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Giants' Clayton grateful to be catching passes again in NFL

EAST RUTHERFORD, N.J. -- Michael Clayton might not need a lot of time to get on the same page with New York Giants quarterback Eli Manning.

While they have never played on the same team, Clayton and Manning were roommates for three months at a camp in Florida before the NFL Scouting Combine in 2004.

"I was his receiver down there," Clayton recalled, saying he used to wake up Manning in the morning and drive him to their workouts.

"God works in mysterious ways," Clayton added. "To have an opportunity to be able to catch ball from him on this level is a dream I have been waiting for, to get a qualified quarterback and to get an opportunity. Last year, everyone caught balls here, no matter who you are, and that's what I am looking for."

The Giants (6-4) are in desperate need of anyone to step up at receiver this Sunday against the Jacksonville Jaguars (6-4). A rash of injuries the past two weeks has sidelined Steve Smith, Ramses Barden and leading receiver Hakeem Nicks.

Nicks was hurt in Sunday night's 27-17 loss to the Philadelphia Eagles. He is expected to miss at least three games, leaving Mario Manningham and Derek Hagan as the only experienced receivers on the Giants' roster.

Clayton, the 15th overall pick by the Tampa Bay Buccaneers in the 2004 draft, was signed Tuesday, and Devin Thomas was awarded to the Giants off waivers from the Carolina Panthers on Wednesday.

Of the two, Clayton probably has a better chance of making a contribution against the Jaguars. He practiced with the team Wednesday and has been immersed in the playbook, trying to learn the Giants' terminology after six seasons in Tampa Bay, where he was coached for a time by Jon Gruden.

"Once you have learned coach Gruden's playbook, and once you go through that book, you can go through anything in the world," Clayton quipped.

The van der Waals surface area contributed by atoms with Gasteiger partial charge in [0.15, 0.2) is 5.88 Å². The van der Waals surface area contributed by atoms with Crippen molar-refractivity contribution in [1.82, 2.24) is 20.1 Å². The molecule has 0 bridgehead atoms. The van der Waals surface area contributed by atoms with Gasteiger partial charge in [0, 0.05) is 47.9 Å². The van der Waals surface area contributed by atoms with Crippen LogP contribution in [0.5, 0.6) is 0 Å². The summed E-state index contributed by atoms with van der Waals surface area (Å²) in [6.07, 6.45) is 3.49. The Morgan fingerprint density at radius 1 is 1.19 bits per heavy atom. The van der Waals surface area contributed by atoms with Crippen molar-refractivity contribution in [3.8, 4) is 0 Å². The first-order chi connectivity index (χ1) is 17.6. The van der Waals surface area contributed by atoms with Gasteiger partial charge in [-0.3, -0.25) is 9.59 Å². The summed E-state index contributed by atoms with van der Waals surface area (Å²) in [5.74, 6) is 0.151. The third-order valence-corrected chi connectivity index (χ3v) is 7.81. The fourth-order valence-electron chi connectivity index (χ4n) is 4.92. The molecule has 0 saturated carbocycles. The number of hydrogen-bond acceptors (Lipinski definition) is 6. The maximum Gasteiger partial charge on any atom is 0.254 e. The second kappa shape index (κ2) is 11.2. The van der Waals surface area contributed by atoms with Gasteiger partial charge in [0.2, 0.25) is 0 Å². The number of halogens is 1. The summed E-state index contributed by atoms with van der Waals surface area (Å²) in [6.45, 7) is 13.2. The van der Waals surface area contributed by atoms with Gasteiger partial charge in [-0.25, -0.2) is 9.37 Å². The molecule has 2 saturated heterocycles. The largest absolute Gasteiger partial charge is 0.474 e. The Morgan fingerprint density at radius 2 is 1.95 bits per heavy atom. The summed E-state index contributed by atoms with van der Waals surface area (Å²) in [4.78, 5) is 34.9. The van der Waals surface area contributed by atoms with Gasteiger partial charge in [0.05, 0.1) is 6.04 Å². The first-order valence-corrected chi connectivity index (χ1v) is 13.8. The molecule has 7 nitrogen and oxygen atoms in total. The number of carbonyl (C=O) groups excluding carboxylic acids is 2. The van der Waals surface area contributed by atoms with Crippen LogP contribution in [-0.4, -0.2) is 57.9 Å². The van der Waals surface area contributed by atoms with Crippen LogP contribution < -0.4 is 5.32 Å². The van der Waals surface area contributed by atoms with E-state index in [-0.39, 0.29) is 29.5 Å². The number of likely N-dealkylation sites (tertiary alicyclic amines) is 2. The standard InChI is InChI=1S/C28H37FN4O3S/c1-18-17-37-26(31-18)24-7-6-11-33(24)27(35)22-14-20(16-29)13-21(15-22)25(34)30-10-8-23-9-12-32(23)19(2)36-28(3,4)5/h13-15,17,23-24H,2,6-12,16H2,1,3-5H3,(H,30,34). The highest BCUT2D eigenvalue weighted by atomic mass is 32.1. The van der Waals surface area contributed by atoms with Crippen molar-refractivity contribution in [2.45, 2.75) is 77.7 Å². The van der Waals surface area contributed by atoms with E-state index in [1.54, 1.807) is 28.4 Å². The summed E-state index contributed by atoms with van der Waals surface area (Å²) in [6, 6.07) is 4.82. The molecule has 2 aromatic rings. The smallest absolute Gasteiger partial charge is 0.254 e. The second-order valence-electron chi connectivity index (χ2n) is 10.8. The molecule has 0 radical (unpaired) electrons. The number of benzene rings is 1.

Clayton has had an interesting season. He was released by the Bucs before the start of the season, had tryouts with the Chicago Bears and Cincinnati Bengals in October and was playing with the Omaha Nighthawks of the United Football League the past month.

Clayton said he had to swallow his pride to go to the UFL, but the practice and hard work helped him get ready to return to the NFL, where he caught 221 passes in his six years with the Bucs.

"At this level, you never know what is going to happen," Clayton said. "All you can do is give your very best effort, and that's one of the things I have always done."

Giants coach Tom Coughlin said Clayton has been given the game plan.

"He doesn't have to get the volume," Coughlin said. "He's got to learn what's going to happen this week."

Manning said it was good to work with Clayton again.

"I know he's excited about being here and seeing how he can help us out," Manning said. "He's obviously a veteran guy who has played in a lot of football games, and he should be able to pick it up quickly and get some playing time."

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Clayton said he is willing to do what's needed to help the team.

"Catch balls. Special teams. Anything that it takes to win," he said. "Obviously, there are a lot of guys banged up here, and guys are going to be expected to do more. Guys like myself can come in and relieve other guys in their roles -- definitely on special teams, and the offense is pretty set in what they do, and I'm focused on learning the formations and the plays right now."

Clayton had his best NFL season after working with Manning. He had 80 catches for 1,193 yards and seven touchdowns as a rookie with the Bucs.

Watching the videotapes, Clayton already appreciates New York's offensive line. It gives Manning and his receivers time to do their thing.

"There is a lot of detail in the route running here, where in (my) past there has not been enough time to put those details on your routes," Clayton said. "I think that's why these guys are so successful with what they do. It's a credit to them and what they have accomplished. I hope to fit in."

Copyright 2010 by The Associated Press

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